Dissensions have arisen in Romania’s ruling coalition on what to with a special prosecutors’ unit tasked with investigating magistrates for wrongdoing.
Justice Minister Stelian Ion went as far as to say the coalition may collapse if the three parties in the centrist coalition fail to reach an agreement on the fate of the unit.
Mr Ion, who is from the reformist Save Romania Union says the government must dismantle the unit to stick to electoral promises it made to reform the justice system.
The minister last week said he would call for a parliament sitting to disband the unit. But a minority Hungarian party disagrees.\
Prime Minister Florin Citu on Monday said: “The coalition must find a solution to resolve the issue.”
Ludovic Orban, the Liberal Party chairman on Monday insisted that all the parties are determined to disband the unit. However, they haven’t yet reached a consensus on how to do it.
The Council of Europe’s independent advisory body on constitutional matters known as the Venice Commission last week advised Romania to shut down the unit.
Mr Ion said the Commission had recommended that the unit, known as the Special Section, be dismantled. It said future investigations should be carried out by the National Anti-corruption Directorate.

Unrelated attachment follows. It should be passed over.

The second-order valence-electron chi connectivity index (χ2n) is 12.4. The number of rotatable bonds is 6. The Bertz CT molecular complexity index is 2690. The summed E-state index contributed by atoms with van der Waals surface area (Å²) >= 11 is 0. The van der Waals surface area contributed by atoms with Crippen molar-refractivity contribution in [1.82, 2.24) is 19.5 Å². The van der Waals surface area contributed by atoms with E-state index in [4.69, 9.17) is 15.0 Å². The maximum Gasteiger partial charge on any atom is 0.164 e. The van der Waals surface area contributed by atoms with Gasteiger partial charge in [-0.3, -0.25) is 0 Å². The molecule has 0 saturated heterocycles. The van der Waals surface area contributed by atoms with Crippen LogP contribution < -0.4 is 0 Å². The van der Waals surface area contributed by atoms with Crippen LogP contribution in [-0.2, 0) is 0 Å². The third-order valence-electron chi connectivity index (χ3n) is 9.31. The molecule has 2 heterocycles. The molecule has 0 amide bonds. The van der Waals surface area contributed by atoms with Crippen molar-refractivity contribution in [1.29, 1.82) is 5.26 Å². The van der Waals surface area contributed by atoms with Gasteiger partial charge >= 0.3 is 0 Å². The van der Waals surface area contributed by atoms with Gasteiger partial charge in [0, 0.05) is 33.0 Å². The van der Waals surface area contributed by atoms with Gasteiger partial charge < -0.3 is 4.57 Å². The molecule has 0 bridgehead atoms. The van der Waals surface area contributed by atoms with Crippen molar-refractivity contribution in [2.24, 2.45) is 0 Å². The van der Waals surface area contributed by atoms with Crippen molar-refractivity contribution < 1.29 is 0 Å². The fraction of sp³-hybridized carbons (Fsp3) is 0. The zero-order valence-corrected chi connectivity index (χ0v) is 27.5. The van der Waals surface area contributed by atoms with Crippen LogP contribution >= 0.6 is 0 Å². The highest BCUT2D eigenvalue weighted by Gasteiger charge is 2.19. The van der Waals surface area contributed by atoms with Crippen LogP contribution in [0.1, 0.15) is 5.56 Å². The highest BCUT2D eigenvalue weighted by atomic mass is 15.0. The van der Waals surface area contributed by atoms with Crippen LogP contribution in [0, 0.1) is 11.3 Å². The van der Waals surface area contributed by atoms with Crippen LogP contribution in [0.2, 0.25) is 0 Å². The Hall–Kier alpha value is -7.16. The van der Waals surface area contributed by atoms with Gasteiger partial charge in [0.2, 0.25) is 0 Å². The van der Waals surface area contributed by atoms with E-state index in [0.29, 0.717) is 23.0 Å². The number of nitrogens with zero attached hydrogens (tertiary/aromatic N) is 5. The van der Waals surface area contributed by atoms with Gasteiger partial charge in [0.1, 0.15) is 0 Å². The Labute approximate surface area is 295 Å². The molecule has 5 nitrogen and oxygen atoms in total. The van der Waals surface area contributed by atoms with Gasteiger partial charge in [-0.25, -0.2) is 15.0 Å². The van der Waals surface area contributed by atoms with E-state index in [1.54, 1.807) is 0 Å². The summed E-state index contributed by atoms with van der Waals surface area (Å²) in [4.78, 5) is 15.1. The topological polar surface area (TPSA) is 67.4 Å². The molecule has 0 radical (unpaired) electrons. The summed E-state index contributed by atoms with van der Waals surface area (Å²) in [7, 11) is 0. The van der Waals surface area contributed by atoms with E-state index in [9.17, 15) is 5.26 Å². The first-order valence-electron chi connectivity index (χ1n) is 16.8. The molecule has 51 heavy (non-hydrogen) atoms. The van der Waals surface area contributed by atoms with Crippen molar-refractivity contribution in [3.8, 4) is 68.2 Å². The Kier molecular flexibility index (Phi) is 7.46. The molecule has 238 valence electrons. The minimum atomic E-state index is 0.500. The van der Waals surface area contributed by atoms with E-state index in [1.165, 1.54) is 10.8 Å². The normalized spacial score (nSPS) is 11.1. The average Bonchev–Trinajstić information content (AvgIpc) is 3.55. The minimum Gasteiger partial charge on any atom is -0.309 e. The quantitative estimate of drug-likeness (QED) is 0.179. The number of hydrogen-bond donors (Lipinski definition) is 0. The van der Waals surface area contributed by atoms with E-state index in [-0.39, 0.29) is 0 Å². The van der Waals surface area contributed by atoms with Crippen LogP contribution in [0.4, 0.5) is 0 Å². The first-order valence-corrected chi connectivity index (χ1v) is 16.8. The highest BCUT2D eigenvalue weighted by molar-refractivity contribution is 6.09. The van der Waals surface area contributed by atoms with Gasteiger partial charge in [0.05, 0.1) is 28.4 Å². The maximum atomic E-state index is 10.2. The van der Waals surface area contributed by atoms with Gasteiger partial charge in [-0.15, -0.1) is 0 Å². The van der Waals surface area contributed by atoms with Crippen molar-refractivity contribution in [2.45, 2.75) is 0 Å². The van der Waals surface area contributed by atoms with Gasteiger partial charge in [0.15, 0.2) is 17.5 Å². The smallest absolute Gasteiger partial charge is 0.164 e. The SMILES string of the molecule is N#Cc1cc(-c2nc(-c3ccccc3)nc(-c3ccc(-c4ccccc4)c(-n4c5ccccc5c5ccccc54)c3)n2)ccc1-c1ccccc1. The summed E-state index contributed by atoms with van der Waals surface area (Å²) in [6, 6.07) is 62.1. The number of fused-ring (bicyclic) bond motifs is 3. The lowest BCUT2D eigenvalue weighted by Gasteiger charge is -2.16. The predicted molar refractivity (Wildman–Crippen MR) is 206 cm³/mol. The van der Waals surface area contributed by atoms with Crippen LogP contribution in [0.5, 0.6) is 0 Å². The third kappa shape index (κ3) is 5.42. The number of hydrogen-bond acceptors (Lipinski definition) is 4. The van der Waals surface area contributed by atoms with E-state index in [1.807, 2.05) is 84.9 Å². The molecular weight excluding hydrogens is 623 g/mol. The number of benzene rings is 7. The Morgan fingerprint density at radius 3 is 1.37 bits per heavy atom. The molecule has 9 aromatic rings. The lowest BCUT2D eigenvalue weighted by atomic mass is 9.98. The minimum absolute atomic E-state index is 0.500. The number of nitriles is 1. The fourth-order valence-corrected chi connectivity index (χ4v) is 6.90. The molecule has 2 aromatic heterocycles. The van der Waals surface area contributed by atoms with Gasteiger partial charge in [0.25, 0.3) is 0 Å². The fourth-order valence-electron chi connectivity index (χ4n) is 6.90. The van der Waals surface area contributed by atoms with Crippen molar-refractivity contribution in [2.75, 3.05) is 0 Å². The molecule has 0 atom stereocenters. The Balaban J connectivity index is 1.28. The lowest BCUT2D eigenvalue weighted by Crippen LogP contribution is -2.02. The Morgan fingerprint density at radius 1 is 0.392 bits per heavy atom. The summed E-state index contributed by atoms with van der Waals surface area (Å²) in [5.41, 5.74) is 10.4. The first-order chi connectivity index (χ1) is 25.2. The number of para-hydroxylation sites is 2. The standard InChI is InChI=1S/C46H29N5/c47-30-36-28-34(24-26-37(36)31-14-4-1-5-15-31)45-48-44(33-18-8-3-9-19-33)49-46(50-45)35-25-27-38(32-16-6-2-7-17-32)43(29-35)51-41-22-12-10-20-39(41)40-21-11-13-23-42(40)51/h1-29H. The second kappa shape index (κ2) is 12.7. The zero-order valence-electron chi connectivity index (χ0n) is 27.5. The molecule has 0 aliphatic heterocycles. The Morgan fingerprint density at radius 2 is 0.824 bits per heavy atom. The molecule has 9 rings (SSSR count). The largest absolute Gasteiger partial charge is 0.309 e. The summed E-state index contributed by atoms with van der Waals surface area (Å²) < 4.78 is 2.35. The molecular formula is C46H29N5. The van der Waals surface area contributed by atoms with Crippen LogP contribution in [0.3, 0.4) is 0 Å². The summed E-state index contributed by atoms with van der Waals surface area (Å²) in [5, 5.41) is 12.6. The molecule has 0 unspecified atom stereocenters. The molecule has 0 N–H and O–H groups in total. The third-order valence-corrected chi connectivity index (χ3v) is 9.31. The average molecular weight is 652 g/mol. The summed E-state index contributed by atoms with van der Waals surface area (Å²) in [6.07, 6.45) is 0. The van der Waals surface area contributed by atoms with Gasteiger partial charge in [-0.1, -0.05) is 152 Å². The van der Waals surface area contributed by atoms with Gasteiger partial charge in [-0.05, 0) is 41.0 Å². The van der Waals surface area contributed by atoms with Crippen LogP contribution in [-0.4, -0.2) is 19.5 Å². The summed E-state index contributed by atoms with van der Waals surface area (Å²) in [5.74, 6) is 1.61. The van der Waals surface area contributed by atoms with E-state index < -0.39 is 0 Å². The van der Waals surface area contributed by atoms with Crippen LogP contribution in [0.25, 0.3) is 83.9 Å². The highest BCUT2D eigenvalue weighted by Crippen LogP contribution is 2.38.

The European Commission and foreign diplomats have said that the unit could be used to intimidate magistrates and thwart Romania’s anti-corruption fight.
The justice minister said a minority Hungarian party in the coalition voted against disbanding the unit because it doesn’t trust the anti-corruption office.
In turn Hungarian lawmaker Csoma Botond, accused him of “slipping toward Stalinism… as he thinks he’s in possession of the absolute truth”.
Council of Europe
Parliament voted to disband the unit in March. Under new rules, magistrates would have been investigated only with the consent of the Supreme Council of Magistrates.
However, in May, the council voted against shutting it down. The vote was non-binding but gave the unit a boost. Supporters believe magistrates should be made accountable for the sentences they pass.